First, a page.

‘But I Love Him’ is a collection of memories that show how Ann encountered the most beautiful feeling in the world, and then simultaneously lost everything that she held dear. Including herself.

“This isn’t love. It’s something broken and ugly. I wanted it so badly I didn’t care what it looked like.”

This book had the potential to be a really emotional read and like, it could really work, you know? But it didn’t.

A distinguishing characteristic about this book is that it’s written in a reverse-chronological order, so like it ends with when Ann meets Conner for the first time. Now, the author clarifies that she did it so that the readers don’t judge her character. She says that there’s usually a distinguishing point in abusive relationships, like when the person is abused for the first time, and if she’d written it in chronological order, the readers would probably be like ‘I would have walked away now’ (and she’s kind of right, you know) so she didn’t want that to happen.

However the reverse chronological order, plus the lack of dialogues and descriptions made it impossible for me as a reader to connect with the characters. And for such emotion-based stories, it’s really important to do just that. So as a result, it ended up being a really boring read. Also, I still judged the character, despite the reverse chronological order. Imagine a book, now remember all the good parts and leave it with filler chapters. That’s how reading this book felt like—like I was reading a bunch of filler chapters.

The writing style was good. This book would be a decent read for someone who wants to know what being in an abusive relationship feels like. I’d give it a 3.5 stars if that’s all I’d wanted. But I’d wanted chills, and tears, and entertainment which I didn’t get. So, sadly it’s a 1.5. I did kinda get teary eyes towards the end when she (oops can’t reveal it that’ll be a spoiler) So, that’s a 1.5 for you!

Read it if you wanna know how it feels to be in an abusive relationship. Otherwise please avoid it, you’ll be disappointed.

November 9 By- Colleen Hoover

21# Book Review– ★★★★☆ (4.5 Stars)

November 9


Colleen Hoover


So my best friend suggested me to read this book, and honestly, I had been a little sceptical. You can’t be too wary of all those NA Romance Novels out there that spout out the same crap book after book. So yes, I’d been a little hesitant. But thankfully, this book didn’t turn out to be a waste of time. Quite the opposite actually, it was a really entertaining read. It reminded me why writers are such dangerous species and how they can stomp on your heart and play with your feelings using just a bunch of words. What even…

I’d shed a couple of tears by the time I finished reading this book. Surprisingly, the tears were tears of happiness. So surprising, right? Like I’m sure we’ve all come across books that make us bawl our eyes out and clog our noses and just make us realize how sad life can really be. But this, oh this was entirely different. This made me laugh out loud, and wipe my tears as I tried to regain the control of my emotions. If you want to feel content and happy and realize how beautiful love can really be, you definitely need to read this book. It reminds you that sometimes very ordinary people can experience extra-ordinary love. It made me want to fall in love with someone right now and experience all those intense beautiful things. But it also inspired me enough to wait for that kind of love to come along, to settle for nothing less than extra-ordinary.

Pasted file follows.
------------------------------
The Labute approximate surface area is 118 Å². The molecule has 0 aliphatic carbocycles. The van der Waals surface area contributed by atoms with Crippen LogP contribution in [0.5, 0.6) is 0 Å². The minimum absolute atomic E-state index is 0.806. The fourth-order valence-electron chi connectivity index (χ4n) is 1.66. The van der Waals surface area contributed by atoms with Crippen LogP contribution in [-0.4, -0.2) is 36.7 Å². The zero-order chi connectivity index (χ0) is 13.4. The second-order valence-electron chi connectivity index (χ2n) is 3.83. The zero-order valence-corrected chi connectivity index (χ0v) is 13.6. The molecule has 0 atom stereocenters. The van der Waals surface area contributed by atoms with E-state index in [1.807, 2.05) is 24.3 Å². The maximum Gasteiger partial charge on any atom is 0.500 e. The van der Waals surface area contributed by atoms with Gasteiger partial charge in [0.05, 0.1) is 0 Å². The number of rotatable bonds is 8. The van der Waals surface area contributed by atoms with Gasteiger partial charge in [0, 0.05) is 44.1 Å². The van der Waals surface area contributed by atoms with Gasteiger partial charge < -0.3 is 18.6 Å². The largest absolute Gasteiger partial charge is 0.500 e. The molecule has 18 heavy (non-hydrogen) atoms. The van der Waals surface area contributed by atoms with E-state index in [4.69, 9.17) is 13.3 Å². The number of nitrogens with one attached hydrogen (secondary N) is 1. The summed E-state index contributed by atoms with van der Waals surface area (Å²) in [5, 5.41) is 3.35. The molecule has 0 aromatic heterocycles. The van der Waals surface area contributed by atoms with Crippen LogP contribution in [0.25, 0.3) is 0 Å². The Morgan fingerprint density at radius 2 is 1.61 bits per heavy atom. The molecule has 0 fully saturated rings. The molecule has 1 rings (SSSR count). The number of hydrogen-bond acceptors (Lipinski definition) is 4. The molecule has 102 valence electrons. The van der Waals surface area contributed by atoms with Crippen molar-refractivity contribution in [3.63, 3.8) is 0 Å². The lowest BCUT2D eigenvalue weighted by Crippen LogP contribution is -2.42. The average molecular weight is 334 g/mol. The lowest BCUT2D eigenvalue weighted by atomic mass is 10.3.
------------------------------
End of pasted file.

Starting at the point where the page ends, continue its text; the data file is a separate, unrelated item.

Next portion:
“I’ve never loved someone I hate so much, and I’ve never hated someone I love so much.”

Ever since the terrible fire that burnt away 30% of her body when she was sixteen, and on her way to becoming a successful actress, Fallon has been insecure. A girl who once loved her appearance and was confident, now hides behind her curtain of hair and clothes that hide her scars. Then on the fateful day of November 9th, she stumbles across Benton Kessler.

“She’s not the kind of girl you choose your battles for. She’s the kind of girl you fight to the death for.”

When Benton Kessler, the so-called writer in the making,  hears Fallon’s asshole-ish father making his insecure daughter feel even more insecure and unworthy, he can’t control himself. So before he can stop himself, he barges in on their conversation, pretending to be Fallon’s “boyfriend”.

“If she’s not careful, I might just fall in love with her. Tonight.”

What starts as a thirty minute fake relationship, extends throughout the day with both of them spending the whole of November 9 together. There’s this undeniable instant connection that is impossible to ignore, and before the day has ended Ben gets to observe the deeply destroyed parts of her soul, her low self esteem and all the insecurities attached with it. But he’s different. Fallon has never come across a guy like him before. Instead of flinching at the sight of her scars and shying away from them, he embraces her for who she is. For the first time in two years she feels beautiful, and wanted.

“He presses his mouth to mine and kisses me with so much emotion, I forget all the things. Everything. I forget where I am. Who I am.”